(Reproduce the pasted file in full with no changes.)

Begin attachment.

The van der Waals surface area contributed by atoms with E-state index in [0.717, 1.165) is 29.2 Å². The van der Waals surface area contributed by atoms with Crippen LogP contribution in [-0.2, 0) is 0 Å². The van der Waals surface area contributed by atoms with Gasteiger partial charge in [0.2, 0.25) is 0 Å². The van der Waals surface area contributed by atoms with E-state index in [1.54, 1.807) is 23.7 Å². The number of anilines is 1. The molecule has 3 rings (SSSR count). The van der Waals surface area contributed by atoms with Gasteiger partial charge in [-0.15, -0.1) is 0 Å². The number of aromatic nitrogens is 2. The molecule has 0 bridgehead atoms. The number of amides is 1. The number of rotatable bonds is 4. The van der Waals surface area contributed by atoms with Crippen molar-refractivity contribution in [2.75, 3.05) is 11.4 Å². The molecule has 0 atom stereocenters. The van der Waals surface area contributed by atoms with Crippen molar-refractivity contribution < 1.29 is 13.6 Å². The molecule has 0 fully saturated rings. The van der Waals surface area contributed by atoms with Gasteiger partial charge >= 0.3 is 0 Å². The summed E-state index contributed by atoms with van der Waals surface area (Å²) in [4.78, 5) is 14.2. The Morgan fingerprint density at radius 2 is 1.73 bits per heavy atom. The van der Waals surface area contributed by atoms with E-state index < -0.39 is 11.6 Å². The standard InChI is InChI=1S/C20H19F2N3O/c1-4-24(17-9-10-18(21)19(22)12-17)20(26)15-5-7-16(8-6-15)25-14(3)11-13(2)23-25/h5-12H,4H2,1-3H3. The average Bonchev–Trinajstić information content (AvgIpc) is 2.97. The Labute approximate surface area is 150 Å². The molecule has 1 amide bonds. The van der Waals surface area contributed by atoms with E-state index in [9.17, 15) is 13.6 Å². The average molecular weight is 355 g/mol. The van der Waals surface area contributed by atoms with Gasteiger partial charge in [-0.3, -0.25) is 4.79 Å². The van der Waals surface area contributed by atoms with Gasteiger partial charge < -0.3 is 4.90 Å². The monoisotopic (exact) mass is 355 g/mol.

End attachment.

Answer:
The van der Waals surface area contributed by atoms with E-state index in [0.717, 1.165) is 29.2 Å². The van der Waals surface area contributed by atoms with Crippen LogP contribution in [-0.2, 0) is 0 Å². The van der Waals surface area contributed by atoms with Gasteiger partial charge in [0.2, 0.25) is 0 Å². The van der Waals surface area contributed by atoms with E-state index in [1.54, 1.807) is 23.7 Å². The number of anilines is 1. The molecule has 3 rings (SSSR count). The van der Waals surface area contributed by atoms with Gasteiger partial charge in [-0.15, -0.1) is 0 Å². The number of aromatic nitrogens is 2. The molecule has 0 bridgehead atoms. The number of amides is 1. The number of rotatable bonds is 4. The van der Waals surface area contributed by atoms with Crippen molar-refractivity contribution in [2.75, 3.05) is 11.4 Å². The molecule has 0 atom stereocenters. The van der Waals surface area contributed by atoms with Crippen molar-refractivity contribution < 1.29 is 13.6 Å². The molecule has 0 fully saturated rings. The van der Waals surface area contributed by atoms with Gasteiger partial charge >= 0.3 is 0 Å². The summed E-state index contributed by atoms with van der Waals surface area (Å²) in [4.78, 5) is 14.2. The Morgan fingerprint density at radius 2 is 1.73 bits per heavy atom. The van der Waals surface area contributed by atoms with E-state index < -0.39 is 11.6 Å². The standard InChI is InChI=1S/C20H19F2N3O/c1-4-24(17-9-10-18(21)19(22)12-17)20(26)15-5-7-16(8-6-15)25-14(3)11-13(2)23-25/h5-12H,4H2,1-3H3. The average Bonchev–Trinajstić information content (AvgIpc) is 2.97. The Labute approximate surface area is 150 Å². The molecule has 1 amide bonds. The van der Waals surface area contributed by atoms with E-state index in [9.17, 15) is 13.6 Å². The average molecular weight is 355 g/mol. The van der Waals surface area contributed by atoms with Gasteiger partial charge in [-0.3, -0.25) is 4.79 Å². The van der Waals surface area contributed by atoms with Gasteiger partial charge < -0.3 is 4.90 Å². The monoisotopic (exact) mass is 355 g/mol.